• Consider their perspective. Looking at things from their point of view can help you to see your disagreement or misunderstanding in a whole other light. This can also give you a better understanding of why they may be reacting or speaking in a certain way, help you to see different ways you could compromise, or even recognise whether or not now is the best time to discuss this or if it should be delayed. 
  • Reach a resolution. Even when things become challenging, it’s important to try and find a solution. You can still take a break or come back to do this later, but leaving issues unresolved can lead to a growing sense of frustration. 
  • Consider your non-verbal cues. Body language can have a significant impact on how others perceive what we are saying – and what is left unsaid. Keep your body language, facial expressions, and gestures in mind to avoid any miscommunications or mixed messages.  

It can be tricky, but ensuring you stick to the topic at hand, avoid personal attacks, and stay present (rather than resorting to withdrawing, stonewalling, or using silent treatment) are all important things to keep in mind. Relationship therapist Georgie Kalozoe-Card explains more about the golden rules to fighting and thriving in relationships

Red flags when arguing with your partner

There are many unhealthy ways to argue with your partner. If you find yourselves resorting to name calling, making threats, comparing your relationship or partner with someone else, involving your children, or resorting to silent treatment, it can be a sign that you may need additional help in better communicating as a couple.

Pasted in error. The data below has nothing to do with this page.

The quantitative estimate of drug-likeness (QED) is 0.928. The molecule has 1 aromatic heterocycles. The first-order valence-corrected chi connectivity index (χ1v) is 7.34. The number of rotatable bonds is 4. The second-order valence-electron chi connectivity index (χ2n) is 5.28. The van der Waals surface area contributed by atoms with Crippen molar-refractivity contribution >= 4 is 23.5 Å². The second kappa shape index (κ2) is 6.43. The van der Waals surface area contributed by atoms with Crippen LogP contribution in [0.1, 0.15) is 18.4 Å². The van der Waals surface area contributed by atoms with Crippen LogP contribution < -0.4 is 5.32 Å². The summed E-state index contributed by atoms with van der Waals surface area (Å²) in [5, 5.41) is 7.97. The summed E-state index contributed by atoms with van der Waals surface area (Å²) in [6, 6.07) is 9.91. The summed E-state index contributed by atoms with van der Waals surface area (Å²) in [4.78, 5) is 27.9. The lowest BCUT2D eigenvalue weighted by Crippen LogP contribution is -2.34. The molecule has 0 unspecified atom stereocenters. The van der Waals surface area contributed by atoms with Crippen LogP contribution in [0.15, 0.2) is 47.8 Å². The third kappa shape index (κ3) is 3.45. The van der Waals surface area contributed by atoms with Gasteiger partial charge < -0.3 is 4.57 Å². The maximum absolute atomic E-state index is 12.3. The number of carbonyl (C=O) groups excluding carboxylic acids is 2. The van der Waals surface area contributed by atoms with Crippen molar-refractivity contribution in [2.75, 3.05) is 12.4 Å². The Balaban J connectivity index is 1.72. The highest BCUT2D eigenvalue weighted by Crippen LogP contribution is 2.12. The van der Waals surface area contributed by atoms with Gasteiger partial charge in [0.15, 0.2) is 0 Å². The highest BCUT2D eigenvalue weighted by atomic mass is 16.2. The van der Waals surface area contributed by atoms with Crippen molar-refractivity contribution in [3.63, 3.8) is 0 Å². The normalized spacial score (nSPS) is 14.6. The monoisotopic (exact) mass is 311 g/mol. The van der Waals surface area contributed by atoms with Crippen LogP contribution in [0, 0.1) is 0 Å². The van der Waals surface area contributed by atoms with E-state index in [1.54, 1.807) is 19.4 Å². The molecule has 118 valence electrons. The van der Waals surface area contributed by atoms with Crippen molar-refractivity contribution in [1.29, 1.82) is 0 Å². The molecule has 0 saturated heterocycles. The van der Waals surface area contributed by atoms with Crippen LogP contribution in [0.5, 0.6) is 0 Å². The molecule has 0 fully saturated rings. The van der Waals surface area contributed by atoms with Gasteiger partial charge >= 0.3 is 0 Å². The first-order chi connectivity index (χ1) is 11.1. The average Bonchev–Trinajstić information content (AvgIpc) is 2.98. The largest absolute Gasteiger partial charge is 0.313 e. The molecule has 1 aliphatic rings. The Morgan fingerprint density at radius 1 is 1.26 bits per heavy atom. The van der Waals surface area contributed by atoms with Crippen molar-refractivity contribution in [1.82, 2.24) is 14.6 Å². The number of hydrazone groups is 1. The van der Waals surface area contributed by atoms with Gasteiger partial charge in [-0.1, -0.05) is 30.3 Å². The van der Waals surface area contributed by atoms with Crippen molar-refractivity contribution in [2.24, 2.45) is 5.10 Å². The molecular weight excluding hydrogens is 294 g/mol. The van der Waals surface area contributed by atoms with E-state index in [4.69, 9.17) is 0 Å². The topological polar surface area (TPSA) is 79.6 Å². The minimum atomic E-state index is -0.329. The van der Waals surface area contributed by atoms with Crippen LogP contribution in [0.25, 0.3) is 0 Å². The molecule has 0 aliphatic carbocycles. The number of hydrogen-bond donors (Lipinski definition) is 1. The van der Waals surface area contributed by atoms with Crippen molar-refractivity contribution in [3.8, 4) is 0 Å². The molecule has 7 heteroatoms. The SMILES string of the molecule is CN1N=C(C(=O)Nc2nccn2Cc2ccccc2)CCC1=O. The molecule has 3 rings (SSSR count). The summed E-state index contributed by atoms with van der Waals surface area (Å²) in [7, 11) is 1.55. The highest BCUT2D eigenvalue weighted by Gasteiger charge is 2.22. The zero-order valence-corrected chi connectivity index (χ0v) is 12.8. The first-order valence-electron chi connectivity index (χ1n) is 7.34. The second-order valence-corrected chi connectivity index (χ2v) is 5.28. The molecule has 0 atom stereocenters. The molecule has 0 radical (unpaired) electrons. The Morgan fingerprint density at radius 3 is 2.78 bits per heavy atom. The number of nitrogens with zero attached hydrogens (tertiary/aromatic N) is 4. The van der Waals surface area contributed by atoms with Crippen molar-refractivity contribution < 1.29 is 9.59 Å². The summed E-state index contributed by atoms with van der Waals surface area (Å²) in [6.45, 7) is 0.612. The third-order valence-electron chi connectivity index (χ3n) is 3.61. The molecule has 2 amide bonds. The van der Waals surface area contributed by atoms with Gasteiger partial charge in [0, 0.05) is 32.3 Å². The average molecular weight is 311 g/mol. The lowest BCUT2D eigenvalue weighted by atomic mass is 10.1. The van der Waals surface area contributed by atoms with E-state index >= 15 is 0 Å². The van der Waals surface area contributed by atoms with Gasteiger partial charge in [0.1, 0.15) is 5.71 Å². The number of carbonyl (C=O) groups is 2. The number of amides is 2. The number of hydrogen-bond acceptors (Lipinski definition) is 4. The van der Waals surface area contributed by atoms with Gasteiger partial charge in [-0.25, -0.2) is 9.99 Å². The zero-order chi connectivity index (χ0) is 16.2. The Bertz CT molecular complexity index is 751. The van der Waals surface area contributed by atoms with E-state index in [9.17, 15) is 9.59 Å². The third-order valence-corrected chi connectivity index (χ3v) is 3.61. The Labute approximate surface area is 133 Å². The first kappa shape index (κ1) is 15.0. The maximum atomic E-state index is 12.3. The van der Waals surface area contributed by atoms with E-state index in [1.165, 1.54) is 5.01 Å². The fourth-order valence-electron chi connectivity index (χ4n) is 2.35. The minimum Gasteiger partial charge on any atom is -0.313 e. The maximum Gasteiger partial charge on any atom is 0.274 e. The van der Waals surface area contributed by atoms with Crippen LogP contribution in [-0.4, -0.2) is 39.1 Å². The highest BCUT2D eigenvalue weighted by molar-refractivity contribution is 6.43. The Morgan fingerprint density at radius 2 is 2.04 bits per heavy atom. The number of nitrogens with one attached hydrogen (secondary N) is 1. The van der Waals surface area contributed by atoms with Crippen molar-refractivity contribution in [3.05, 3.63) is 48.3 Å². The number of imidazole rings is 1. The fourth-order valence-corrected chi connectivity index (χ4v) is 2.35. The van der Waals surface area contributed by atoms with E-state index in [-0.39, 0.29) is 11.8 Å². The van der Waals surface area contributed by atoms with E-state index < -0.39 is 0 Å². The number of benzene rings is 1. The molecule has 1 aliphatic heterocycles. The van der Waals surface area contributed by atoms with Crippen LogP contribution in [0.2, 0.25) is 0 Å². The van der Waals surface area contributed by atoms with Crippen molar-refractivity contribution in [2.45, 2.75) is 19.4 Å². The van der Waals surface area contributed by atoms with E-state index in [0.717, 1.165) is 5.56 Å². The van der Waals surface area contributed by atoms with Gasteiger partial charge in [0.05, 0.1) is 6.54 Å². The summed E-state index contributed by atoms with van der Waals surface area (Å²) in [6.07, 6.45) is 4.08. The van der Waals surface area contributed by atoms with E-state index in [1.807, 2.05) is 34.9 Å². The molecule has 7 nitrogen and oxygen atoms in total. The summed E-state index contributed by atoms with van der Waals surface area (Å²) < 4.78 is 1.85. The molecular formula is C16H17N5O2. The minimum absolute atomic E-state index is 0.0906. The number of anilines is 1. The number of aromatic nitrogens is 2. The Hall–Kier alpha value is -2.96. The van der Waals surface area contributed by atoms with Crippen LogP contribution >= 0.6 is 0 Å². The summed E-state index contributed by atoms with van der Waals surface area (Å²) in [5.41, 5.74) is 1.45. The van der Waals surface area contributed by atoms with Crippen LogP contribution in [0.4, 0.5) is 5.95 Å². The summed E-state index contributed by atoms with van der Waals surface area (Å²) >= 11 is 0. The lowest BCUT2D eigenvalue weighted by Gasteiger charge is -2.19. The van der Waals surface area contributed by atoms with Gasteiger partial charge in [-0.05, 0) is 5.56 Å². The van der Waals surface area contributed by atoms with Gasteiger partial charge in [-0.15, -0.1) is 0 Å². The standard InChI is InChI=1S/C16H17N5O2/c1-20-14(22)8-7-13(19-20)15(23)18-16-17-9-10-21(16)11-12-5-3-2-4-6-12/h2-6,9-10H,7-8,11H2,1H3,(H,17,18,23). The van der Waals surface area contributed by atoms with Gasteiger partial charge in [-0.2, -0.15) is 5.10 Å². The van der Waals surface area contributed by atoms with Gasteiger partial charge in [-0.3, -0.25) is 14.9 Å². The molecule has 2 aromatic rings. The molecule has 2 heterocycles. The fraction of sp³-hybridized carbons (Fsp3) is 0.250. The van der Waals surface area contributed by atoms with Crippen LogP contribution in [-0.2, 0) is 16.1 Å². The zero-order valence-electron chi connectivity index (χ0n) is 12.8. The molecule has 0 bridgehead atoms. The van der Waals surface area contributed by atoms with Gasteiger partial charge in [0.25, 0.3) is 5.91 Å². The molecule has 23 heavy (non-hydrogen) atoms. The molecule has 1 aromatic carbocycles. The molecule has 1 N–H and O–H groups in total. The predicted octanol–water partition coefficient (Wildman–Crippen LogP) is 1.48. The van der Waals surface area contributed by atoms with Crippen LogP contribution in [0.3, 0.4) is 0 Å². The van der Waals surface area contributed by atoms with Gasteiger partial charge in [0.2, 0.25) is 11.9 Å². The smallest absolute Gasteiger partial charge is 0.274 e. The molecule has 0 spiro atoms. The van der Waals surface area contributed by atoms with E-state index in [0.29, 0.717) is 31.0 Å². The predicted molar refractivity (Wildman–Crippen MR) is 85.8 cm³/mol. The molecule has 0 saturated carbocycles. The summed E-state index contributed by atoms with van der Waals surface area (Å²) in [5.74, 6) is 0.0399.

Working with a relationship therapist of couples counsellor can help you to communicate more effectively, discuss concerns or worries openly and safely in a judgement-free environment, and address underlying issues that you may struggle to talk about together.

How to not shut down in an argument 

Sometimes it can be hard to feel like we can successfully express ourselves, our feelings, and our perspective when arguing with someone you love. If you find yourself withdrawing during an argument, trying to change the subject, leaving altogether or resorting to being quiet until the argument is over, this can mean that you may be stonewalling your partner. By pulling away from them like this during an argument, it can make them feel ignored, unimportant, and unheard.

If you find yourself shutting down during an argument, try and:

  • Let your partner know how you are feeling. Tell them if you are finding it difficult to talk about a certain subject - knowing you are apprehensive and why can help to open up the discussion and start things more gently. 
  • If you are feeling overwhelmed, let them know. This can help them to feel more prepared and understanding if you do need to pull away and take a break during an argument. 
  • Take time to gather your thoughts. It’s OK to have a break – whether that’s a few minutes, a few hours, or coming back to the discussion the next day. 

Can counselling help us improve communication in our relationship?

Learning more about each other's emotional needs and how we can help meet these needs is an important part of improving and fostering healthy romantic relationships. Working with a therapist or a counsellor can help you to feel more comfortable in talking about your needs, feelings, worries and concerns. 

Therapy can create the opportunity to have uninterrupted time together to speak in a safe space without any distractions from outside sources. Therapists can also help you to learn simple ways to improve your communication together, helping you to learn techniques to help you feel heard and to improve your ability to actively listen. A couples counsellor can also provide valuable insight, helping you to identify unhealthy or unhelpful patterns that may have formed. 

Just as breakdowns in communication take time, so too does improving communication. It’s an ongoing process that takes time, patience, and a willingness to change. Discover more about relationship counselling and how it can help you